FREDERICK SANDWICH and UNTITLED BOOK 2 by Kevin Scott went to Sourcebooks in a World English rights deal.
North American rights for PLAYING IN PINSTRIPES by Ron Guidry with Andrew Beaton were sold to Crown Archetype.
Boris Kachka’s BECOMING AN ARCHITECT and UNTITLED BOOK 2 went to Simon & Schuster in a World rights deal.
World rights to EXO 2 by Fonda Lee were sold by Jim McCarthy to Scholastic.
Sharon Pelletier sold North American rights for OKLAHOMA’S ATTICUS by Hunter Howe Cates to University of Nebraska Press.
MEME by Aaron Starmer went to Dutton in a North American rights deal by Michael Bourret.
Grand Harbor Press (Amazon) bought World rights to A BEAUTIFUL WORK IN PROGRESS by Mirna Valerio.
World English rights to Saundra Mitchell’s anthology ALL OUT were sold by Jim McCarthy to Harlequin Teen.
World rights for a reprint of Alice Medrich’s COCOLAT went to Dover Publications.
Jessica Papin sold THE NEXT ERA OF SILICON VALLEYS by Michael Joroff, David Good, and Emma Vandore to MIT Press in a World rights deal.
World rights to Lydia Kang’s A BEAUTIFUL POISON and UNTITLED BOOK 2 were sold to Lake Union Publishing (Amazon) in a deal by Eric Myers.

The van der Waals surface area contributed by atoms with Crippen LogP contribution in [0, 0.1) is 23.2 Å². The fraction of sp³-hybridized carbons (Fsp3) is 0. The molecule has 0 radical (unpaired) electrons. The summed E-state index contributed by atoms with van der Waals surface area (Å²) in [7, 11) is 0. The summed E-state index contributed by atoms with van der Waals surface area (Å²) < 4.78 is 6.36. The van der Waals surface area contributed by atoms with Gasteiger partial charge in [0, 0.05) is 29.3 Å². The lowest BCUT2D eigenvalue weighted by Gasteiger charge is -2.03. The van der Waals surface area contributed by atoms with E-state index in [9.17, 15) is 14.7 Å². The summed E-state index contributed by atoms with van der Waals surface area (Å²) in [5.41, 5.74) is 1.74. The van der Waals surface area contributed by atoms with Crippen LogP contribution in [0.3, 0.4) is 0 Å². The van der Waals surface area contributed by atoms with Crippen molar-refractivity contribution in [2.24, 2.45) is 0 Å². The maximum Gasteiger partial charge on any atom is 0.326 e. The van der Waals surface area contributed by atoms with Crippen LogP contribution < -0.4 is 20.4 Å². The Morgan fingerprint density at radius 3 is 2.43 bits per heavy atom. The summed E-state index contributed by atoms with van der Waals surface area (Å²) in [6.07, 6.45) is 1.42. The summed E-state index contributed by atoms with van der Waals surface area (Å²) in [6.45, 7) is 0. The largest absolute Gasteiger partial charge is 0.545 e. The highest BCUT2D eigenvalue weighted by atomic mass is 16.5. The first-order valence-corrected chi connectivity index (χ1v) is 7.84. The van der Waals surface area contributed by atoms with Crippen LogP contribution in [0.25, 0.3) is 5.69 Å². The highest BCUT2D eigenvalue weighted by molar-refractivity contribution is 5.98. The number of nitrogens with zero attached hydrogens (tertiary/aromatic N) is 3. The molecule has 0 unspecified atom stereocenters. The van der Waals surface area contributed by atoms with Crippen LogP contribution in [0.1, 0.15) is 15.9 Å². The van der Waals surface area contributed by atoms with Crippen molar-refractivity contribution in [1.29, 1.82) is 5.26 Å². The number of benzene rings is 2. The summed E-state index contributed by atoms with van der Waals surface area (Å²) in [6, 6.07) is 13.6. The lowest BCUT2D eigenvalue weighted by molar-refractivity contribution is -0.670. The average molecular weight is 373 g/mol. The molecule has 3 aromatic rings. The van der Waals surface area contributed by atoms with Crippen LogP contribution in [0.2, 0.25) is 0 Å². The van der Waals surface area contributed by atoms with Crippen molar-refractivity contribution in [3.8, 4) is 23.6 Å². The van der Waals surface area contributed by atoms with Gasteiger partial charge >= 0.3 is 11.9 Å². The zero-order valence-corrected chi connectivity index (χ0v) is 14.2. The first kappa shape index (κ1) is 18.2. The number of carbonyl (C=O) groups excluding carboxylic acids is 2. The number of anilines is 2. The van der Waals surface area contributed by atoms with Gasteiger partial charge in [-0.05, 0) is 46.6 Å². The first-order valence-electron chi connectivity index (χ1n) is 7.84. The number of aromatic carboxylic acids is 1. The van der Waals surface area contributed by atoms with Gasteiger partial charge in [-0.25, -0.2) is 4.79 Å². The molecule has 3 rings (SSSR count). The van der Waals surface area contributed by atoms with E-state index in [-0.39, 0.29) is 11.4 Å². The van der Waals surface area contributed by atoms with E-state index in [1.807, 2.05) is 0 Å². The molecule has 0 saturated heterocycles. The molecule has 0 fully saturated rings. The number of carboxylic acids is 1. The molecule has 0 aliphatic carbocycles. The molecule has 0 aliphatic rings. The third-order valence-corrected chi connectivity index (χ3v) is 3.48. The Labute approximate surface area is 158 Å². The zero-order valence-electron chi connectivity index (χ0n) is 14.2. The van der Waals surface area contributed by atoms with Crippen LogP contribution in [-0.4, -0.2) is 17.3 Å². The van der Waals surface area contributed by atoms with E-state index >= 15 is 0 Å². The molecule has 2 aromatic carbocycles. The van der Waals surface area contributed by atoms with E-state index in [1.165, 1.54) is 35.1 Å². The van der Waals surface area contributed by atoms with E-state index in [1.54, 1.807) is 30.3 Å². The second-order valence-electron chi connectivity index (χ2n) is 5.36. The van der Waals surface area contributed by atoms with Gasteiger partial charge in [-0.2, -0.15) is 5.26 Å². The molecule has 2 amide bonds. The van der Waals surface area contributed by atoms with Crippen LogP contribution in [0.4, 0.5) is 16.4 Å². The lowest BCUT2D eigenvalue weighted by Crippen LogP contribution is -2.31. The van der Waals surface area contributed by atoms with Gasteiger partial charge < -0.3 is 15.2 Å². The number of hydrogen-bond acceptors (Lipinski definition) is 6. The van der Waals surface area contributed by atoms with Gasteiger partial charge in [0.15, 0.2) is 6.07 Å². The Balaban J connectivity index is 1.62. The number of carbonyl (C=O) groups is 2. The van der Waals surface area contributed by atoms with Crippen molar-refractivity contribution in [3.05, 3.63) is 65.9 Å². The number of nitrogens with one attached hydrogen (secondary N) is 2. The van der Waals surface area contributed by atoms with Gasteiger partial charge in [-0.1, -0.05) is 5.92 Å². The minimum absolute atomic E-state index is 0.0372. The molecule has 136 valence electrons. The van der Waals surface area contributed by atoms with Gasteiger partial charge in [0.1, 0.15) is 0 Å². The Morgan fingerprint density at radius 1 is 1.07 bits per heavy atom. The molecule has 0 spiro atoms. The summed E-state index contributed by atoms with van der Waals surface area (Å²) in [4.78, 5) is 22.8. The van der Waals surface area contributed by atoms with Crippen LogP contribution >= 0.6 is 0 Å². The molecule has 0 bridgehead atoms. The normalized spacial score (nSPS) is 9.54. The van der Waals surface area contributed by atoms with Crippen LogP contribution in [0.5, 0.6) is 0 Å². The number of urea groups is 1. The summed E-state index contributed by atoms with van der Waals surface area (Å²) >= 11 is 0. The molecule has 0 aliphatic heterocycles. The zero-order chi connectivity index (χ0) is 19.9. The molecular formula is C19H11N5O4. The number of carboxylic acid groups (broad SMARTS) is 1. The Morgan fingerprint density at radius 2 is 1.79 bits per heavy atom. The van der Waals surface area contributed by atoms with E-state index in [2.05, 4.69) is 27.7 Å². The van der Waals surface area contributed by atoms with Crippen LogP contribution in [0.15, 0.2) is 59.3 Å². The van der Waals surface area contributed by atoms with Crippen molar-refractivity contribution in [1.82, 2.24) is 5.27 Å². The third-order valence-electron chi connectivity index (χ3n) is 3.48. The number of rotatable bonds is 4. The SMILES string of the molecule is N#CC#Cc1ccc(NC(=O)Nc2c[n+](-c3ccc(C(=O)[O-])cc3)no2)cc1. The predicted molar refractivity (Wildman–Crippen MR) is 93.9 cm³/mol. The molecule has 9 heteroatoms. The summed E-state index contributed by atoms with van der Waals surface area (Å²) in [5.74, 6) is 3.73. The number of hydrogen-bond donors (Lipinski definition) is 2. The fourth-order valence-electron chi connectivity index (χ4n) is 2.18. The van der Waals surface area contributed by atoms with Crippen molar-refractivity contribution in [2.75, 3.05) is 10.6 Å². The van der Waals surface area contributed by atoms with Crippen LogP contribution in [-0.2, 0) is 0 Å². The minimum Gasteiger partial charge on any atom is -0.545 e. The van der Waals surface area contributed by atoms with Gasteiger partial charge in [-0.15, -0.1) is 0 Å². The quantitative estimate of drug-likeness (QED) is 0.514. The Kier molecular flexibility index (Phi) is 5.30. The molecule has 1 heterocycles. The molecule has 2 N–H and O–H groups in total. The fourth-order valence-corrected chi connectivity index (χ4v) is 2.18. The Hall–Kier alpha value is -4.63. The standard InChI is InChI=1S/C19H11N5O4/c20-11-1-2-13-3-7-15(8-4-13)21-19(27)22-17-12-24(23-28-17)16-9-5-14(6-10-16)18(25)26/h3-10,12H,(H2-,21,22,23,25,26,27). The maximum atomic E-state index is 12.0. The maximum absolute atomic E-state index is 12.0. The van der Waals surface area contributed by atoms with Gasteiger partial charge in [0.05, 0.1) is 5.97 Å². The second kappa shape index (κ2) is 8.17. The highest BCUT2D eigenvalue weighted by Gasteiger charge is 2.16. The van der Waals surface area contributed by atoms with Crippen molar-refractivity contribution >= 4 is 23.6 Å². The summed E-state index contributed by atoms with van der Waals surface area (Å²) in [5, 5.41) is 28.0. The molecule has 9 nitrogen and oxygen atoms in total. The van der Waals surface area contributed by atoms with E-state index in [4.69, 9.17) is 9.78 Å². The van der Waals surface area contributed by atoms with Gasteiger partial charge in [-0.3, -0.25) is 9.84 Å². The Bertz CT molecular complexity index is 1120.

World English rights to DINNER UNDER PRESSURE by Barbara Schieving were sold to Quarto Publishing by Stacey Glick.
GIVE ME SOME TRUTH by Eric Gansworth was sold to Scholastic/Arthur Levine Books by Jim McCarthy in a World rights deal.
Jessica Brody’s THE CHAOS OF LETTING GO and UNTITLED BOOK 2 went to Simon Pulse in a World English rights deal by Jim McCarthy.
The BRAVE LIKE ME series by Jenni Walsh was sold to Scholastic by Stacey Glick in a North American rights deal.
The University Press of New England bought World English rights to 1962: THE GREATEST YEAR AT THE MOVIES by Stephen Farber and Michael McClellan in a deal by Eric Myers.
John Rudolph sold North American rights to GEORGE MASON by William G. Hyland, Jr. to Yale University Press.
World rights to THE ONLY LIFE I COULD SAVE by Kathy Ketcham were sold to Sounds True.
Jessica Brody and Save the Cat! Enterprises’s SAVE THE CAT! WRITES A NOVEL was sold to Ten Speed by Jim McCarthy in a World English rights deal.
Michael Bourret sold World rights to CRACKER JACK (#1) and A BLOOD THING (#2) by James Hankins to Thomas & Mercer (Amazon).